NYC Neighbourhood Guide: Hell's Kitchen
Your NYC experience will differ a lot depending on which neighbourhood you stay in, and especially which borough you stay in. I'll be writing more on the different boroughs later (check back for that), but as far as the typical tourist goes, most people choose to stay in Manhattan. Staying somewhere downtown can be pretty lively and fun, but it can also come with more noise, chaos, and often a higher price tag. If you'd like to stay in a more residential neighbourhood with lots of young professionals, Hell's Kitchen might be the place for you. Located perfectly between the Hudson River Park, Central Park, the Upper West Side and Midtown, Hell's Kitchen is a great place to stay to be centrally located to all of the city's most popular spots, without the chaos of Midtown Manhattan.
Hell's Kitchen also has a really interesting history, but as I've said in my previous NYC guide, one blog post won't even begin to do it justice. I recommend researching the history of this neighbourhood on your own in order to understand more about the culture of this neighbourhood, as well as the gentrification that happened awhile ago (and in some ways continues to happen). The vibe of the neighbourhood is a bit more quiet and calm as you go up toward the Lincoln Center in the 50s, and as you go down through the 40s it gets a bit more crowded. 9th avenue is where you'll go for most restaurants and bars, and 10th avenue has a few good ones as well. I'd recommend staying somewhere in the 50s, and this Airbnb is a great choice.
Hell's Kitchen is very walkable, as most of Manhattan is. The neighbourhood itself is quite small, so you can easily get around by foot. If you want to explore the nearby neighbourhoods, there are Citibike stations located on most street corners. There's a great bike path by the water, which you can take down to the West Village, or up to the UWS in just a few minutes. It's also very well-connected by the subway and bus.
Things to Do
Central Park. New York's most famous park is one of the best things you can do when visiting Hell's Kitchen. It's a great place to visit year-round, but the summer is great because the park is alive with performances and picnics. Rent a Citibike and bike around the park, then stop for a picnic in Sheep's Meadow. Try out a yoga in the park class too!
Hudson River Park. Maybe it's the weekend and Central Park is just a bit too busy. The green area along the entire west side of Manhattan is a great place to go for bike rides, walks and runs by the water. Another great, less crowded place for a picnic, and the perfect spot to watch the sunset.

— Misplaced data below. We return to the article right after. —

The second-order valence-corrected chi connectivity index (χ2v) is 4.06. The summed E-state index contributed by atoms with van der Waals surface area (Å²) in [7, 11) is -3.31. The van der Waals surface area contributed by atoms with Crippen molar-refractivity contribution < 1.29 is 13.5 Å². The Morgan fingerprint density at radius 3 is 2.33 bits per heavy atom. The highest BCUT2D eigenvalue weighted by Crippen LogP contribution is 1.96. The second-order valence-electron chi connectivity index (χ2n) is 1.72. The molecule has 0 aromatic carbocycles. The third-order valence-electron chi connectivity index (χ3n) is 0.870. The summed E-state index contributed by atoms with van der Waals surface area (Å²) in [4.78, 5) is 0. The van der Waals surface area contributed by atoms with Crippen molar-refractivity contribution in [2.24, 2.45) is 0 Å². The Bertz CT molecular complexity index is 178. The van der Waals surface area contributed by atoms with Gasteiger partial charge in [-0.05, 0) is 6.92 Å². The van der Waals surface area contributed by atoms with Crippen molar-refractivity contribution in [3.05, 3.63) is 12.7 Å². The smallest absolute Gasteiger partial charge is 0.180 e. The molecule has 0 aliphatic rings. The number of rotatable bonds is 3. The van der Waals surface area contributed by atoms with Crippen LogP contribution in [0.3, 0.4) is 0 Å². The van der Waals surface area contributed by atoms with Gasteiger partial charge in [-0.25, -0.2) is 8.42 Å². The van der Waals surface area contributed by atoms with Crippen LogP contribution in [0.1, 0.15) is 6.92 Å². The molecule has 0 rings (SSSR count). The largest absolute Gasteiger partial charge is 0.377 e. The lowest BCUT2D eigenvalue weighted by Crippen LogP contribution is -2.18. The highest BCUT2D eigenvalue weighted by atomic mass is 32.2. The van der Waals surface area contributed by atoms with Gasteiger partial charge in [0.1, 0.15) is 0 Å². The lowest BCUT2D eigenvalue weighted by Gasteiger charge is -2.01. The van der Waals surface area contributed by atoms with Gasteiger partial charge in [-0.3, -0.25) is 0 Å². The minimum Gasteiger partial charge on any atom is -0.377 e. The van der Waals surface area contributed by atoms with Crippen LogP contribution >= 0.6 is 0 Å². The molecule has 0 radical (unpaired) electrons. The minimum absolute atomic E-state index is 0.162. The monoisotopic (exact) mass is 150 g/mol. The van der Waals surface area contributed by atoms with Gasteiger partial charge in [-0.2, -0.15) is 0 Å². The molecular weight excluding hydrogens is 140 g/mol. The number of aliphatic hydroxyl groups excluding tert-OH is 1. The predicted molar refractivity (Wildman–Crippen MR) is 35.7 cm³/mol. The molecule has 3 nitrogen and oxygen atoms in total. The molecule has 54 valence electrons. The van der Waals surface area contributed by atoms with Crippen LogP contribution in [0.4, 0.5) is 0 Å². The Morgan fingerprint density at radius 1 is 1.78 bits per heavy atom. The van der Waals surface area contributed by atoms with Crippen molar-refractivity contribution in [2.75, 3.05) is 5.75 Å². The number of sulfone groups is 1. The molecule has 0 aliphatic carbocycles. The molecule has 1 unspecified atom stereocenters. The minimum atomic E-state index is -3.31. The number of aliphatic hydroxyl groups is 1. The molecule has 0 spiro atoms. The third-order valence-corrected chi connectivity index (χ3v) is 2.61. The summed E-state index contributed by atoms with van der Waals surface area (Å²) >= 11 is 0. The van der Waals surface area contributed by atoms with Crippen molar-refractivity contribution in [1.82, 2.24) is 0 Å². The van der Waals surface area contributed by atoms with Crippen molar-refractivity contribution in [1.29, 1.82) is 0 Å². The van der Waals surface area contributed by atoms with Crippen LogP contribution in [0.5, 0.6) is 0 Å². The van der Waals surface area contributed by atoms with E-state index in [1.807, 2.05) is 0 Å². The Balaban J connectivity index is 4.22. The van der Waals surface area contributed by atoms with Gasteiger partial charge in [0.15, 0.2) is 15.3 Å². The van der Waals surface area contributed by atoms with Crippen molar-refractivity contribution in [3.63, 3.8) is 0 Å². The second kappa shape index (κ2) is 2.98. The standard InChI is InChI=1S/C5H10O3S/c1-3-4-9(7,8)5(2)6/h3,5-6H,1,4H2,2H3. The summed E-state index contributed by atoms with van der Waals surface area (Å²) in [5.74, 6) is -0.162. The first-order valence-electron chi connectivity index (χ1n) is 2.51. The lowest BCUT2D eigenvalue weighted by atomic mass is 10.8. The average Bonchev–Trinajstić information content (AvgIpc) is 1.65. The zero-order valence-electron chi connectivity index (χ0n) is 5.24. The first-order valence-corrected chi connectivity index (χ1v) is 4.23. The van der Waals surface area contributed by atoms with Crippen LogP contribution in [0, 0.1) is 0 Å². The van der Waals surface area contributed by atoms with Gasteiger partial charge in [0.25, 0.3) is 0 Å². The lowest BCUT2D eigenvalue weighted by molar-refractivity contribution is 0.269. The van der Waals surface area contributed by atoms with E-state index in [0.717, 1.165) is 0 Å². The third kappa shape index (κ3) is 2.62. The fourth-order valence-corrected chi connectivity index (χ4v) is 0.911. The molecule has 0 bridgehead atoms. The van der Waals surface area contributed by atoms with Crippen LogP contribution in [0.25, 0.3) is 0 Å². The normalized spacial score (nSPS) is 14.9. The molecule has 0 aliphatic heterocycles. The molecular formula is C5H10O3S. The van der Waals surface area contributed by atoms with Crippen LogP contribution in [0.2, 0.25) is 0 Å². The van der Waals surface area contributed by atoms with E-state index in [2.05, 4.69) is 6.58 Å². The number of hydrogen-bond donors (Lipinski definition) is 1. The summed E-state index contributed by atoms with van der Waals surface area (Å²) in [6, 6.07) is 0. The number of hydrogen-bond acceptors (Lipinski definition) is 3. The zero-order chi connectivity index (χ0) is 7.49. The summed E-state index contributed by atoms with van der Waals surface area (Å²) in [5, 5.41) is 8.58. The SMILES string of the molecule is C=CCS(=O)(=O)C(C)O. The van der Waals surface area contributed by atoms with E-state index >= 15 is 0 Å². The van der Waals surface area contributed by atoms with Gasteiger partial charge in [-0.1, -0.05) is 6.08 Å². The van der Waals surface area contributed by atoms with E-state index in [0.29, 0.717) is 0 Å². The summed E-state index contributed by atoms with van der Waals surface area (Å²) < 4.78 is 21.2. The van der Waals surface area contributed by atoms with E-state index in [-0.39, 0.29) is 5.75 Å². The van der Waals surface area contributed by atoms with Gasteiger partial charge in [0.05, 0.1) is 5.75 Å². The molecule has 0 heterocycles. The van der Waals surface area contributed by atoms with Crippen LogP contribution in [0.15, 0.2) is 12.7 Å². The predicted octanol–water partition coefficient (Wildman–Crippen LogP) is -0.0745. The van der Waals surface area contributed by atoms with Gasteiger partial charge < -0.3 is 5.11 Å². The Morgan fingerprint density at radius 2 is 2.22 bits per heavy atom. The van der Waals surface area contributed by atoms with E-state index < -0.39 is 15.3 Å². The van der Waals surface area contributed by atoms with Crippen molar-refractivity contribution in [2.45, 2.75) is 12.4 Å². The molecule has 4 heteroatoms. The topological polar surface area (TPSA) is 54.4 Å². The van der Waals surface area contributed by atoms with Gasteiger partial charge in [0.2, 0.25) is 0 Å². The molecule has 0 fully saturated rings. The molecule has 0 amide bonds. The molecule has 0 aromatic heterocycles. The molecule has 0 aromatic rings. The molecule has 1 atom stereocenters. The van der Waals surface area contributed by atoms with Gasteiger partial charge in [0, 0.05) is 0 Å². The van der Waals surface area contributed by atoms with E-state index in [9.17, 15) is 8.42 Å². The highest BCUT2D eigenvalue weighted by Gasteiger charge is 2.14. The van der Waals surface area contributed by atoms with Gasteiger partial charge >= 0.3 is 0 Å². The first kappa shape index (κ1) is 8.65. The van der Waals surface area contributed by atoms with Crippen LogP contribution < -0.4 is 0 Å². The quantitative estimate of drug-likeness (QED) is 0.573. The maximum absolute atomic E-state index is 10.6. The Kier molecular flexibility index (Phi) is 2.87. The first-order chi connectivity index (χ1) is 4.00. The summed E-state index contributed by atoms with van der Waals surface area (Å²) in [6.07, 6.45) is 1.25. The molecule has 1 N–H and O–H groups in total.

Places to Eat
Ippudo Westside. This is probably the best ramen I've had ever, like in my entire life. They are well-known for what they do for a reason, and it's 100% worth checking out, no matter where in the city you're staying. They also have an East Village location.
Westville. Healthy brunch spot that also does 'market plates' for lunch and dinner with lots of great veggie creations. Highly recommend!
Bibble & Sip. Cute little Japanese cafe with great coffee and pastries. Perfect for breakfast.
Pure Thai Cookhouse. Some of my favourite takeaway Thai food in the area. The owners are Thai, and cook based on family recipes. Great stuff!
Il Melograno. Really great, seemingly authentic Sicilian food. Get their pesto pasta!
Totto Ramen. Another delicious ramen place to check out, highly recommend.
Norma. Quite possibly my favourite Italian restaurant in the entire city. Amazing pizza and pasta. Definitely come here.
Cafe Luxembourg. Honorable mention since it's on the Upper West Side, but only a quick 20 minute walk up from Hell's Kitchen. This incredible French restaurant is upscale, but manages to be laid-back and non-pretentious at the same time. Great for celebrations and special dinners.
The Smith. This modern American spot just has genuinely good food, and they use great ingredients. Come here for brunch or dinner, or both!
Places to Drink
Ardesia. This wine bar on 52nd is the perfect place for a chill glass of wine outdoors. Laid-back and nice, and amazing wines!
Medi Wine Bar. Ask for a seat in their back garden, and you'll feel like you're at a restaurant in Spain or Italy. A lot of their menu seems to be inspired by (actual) Spanish and Italian food, and it's also a great place to have some drinks during their happy hours.
Overall, Hell's Kitchen is the perfect neighbourhood for a first-time tourist to NYC. You have two incredible parks at your fingertips and plenty of great dining, while simultaneously being well-connected to the rest of the city. If you have any other questions or recommendations about things to do in Hell's Kitchen, please leave a comment and let me know!